Today, I’ll examine the acidity of popular sparkling water brand, LaCroix.
No sodium, no sweetener, no calories- that’s LaCroix for you. Yet, it’s been recently noted that it’s quite acidic. Made sense given it’s carbonated which could introduce some acids. Being naturally curious, I decided to test this out using a pH meter.
How Did I Test?
I used tap water as a control. Usually, the pH range of tap water lies between 6.5 and 8.5. My tap water had a value of 8.18- quite on the alkaline side. I’m based in the San Francisco Bay Area, known for its high water quality.
I compared this tap water with LaCroix’s berry flavor.
Interesting results right here! LaCroix indicated a pH of around 3.5. This means LaCroix is indeed acidic, more so than tap water. See the comparison table below:
|LaCroix (Berry flavor)||3.5|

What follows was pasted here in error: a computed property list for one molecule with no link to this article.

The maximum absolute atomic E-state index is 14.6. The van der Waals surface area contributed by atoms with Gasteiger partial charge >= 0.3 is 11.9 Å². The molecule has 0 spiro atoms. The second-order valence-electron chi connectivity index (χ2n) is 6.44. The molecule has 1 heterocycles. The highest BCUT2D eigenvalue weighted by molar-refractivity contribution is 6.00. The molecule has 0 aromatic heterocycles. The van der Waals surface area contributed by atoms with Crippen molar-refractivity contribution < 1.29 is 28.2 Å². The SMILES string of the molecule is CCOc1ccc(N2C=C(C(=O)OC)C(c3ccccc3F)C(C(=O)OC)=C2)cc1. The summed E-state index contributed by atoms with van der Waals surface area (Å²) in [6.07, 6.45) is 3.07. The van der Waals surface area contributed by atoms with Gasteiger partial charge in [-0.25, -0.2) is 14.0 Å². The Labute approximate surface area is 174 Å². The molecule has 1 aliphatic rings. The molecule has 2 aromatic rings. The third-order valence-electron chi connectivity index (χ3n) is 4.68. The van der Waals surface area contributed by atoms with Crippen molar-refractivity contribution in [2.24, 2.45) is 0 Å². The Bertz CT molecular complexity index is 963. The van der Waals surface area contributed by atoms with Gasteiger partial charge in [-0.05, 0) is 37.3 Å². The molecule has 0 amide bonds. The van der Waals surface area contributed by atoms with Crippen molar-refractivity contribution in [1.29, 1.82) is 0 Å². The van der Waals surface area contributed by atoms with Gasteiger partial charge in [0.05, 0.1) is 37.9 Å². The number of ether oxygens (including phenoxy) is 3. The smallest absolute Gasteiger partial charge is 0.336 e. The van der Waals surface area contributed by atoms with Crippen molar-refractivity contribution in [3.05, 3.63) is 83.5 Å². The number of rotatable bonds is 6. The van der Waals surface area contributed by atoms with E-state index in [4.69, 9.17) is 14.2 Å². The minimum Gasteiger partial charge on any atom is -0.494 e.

But, what does that mean?
The lower pH denotes higher acidity. This result indeed validates users’ views about LaCroix’s acidity. However, I’m yet to determine if this is beneficial or harmful in any way.
It may be advisable to brush your teeth after consuming acidic beverages. Though LaCroix lacks sweeteners or calories, the acidic nature of this drink might warrant good oral hygiene habits.
It’s clear though that LaCroix water is comparatively more acidic than tap water. Will that stop me from drinking lots of it? No way! But I might be more diligent about brushing my teeth after having a LaCroix in the evening.
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- La Croix is more acidic than tap water.
- The lower the pH, the more acidic a solution is.
- La Croix has no sodium, no sweetener, and no calories.
- The pH range of tap water is 6.5-8.5 pH.
- The pH of La Croix is around 3.5 pH.
- Brushing teeth after drinking La Croix may be recommended.